Evidence for the Resurrection of Christ

There is perhaps no other fact more important to the Christian faith than the resurrection of Christ. Indeed, Paul writes, “And if Christ be not risen, then is our preaching vain, and your faith is also vain” (1 Cor. 15:14).

This is a topic that has been given a thorough treatment by theologians and apologists. Ashby Camp has written a concise point by point treatise on the matter, The Historical Case for the Resurrection of Christ. If you have not read other similar works, this paper is concise and thorough. I recommend it.

Advertisements

9 Responses

  1. I was fascinated by the portion of this essay that deals with our modern inability to distinguish what most, not all, of us can’t sense, and that is the spiritual realm. If, as this writer puts it, Christ’s death and resurrection caused God (according to His will and plan) to intertwine the heavens and the earth more closely, then we (believers) should expect to see, and others also, that evidence in our (their) lives, as the apostles had (Christ’s resurrection and appearances).

    What I’m saying is this, if man can imagine, or fantasize, about (“dark”) matter, energy and other universes, which he cannot experience, within his limited senses/intellectual-abilities and yet believes, then why is it so hard for him to believe in a supernatural being and the effects of that being around him? The reason for this, in my estimation, has nothing to do with man’s “reasoning” or his “enlightenment” (which are gifts from God). It, instead, has to do with his rebellion against God’s authority and the subsequent blindness, willful ignorance and denial that ultimately comes upon man. We see the results of this here and other places every day!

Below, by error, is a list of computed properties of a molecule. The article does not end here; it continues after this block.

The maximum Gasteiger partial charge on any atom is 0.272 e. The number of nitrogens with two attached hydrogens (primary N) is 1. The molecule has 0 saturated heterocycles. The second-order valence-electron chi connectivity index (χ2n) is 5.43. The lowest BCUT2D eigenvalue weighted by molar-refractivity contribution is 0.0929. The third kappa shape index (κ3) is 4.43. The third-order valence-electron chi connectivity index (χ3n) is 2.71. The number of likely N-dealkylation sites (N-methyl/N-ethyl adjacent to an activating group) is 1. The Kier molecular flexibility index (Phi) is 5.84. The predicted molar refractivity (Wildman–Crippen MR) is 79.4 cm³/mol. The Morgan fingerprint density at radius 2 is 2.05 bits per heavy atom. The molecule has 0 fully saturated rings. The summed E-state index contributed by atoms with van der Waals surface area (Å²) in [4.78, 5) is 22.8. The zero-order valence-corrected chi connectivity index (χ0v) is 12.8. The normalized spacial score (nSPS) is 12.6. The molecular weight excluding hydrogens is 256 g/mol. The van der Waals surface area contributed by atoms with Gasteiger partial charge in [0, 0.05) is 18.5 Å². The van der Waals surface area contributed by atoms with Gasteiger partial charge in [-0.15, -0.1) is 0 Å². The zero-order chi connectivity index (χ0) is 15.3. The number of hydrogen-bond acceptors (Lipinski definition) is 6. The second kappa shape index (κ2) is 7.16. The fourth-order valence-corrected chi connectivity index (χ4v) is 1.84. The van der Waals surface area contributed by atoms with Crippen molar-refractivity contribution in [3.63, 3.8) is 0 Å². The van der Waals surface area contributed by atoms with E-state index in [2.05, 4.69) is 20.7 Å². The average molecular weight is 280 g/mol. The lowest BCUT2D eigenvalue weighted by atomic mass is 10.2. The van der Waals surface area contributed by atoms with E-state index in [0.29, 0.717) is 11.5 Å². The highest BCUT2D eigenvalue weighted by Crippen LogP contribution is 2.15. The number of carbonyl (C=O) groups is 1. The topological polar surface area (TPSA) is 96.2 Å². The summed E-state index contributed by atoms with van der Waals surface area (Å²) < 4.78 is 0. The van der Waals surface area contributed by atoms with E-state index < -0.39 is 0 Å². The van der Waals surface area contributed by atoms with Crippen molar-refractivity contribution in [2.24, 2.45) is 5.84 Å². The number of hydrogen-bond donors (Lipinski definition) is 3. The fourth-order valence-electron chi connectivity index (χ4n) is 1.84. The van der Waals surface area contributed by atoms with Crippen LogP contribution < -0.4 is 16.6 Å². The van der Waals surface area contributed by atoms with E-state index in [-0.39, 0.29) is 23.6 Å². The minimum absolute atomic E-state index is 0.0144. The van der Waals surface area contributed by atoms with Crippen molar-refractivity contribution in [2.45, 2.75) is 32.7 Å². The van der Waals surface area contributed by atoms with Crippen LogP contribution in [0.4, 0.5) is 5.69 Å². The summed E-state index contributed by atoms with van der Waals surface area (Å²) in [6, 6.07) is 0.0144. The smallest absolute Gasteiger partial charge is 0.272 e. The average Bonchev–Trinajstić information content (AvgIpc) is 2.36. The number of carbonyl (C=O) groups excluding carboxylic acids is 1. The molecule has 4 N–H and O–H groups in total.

“There are none so blind as those who will not see!”

  2. I think that one would have to take for granted a pretty bare-bones skeptical empiricism (concerning that “which one cannot experience”) in order to put physics and theology on an epistemological par, so DB’s point is only a good one if there are good reasons for accepting skeptical empiricism as a epistemological starting point. But I don’t think there are.

  3. Regarding your points Carl, please see Everybody Believes Something Unbelievable by Roddy Bullock at ARN.

  4. Thanks for the link to the Bullock article, Country Shrink. I think he makes some good points, but I’d make them quite differently, and those differences count for a lot.

    I think that when it comes down to ‘world-views’ (not a term I love, but a useful one), one always goes beyond (‘transcends’) one’s limited range of experiences. This is because a world-view is an embodiment, through various media such as discourse, ritual, song, dance, theory etc., of one’s desire to comprehend the whole, the wholeness, of the real. And yet as finite beings we catch the real only in glimpses. We assemble these glimpses into a picture of the whole, like reconstructing a sculpture from photographs. This is, again, part of what it is to have a world-view at all, and so in that regard, we’re all in the same boat. I suspect that Bullock would agree with this, though I’m not sure.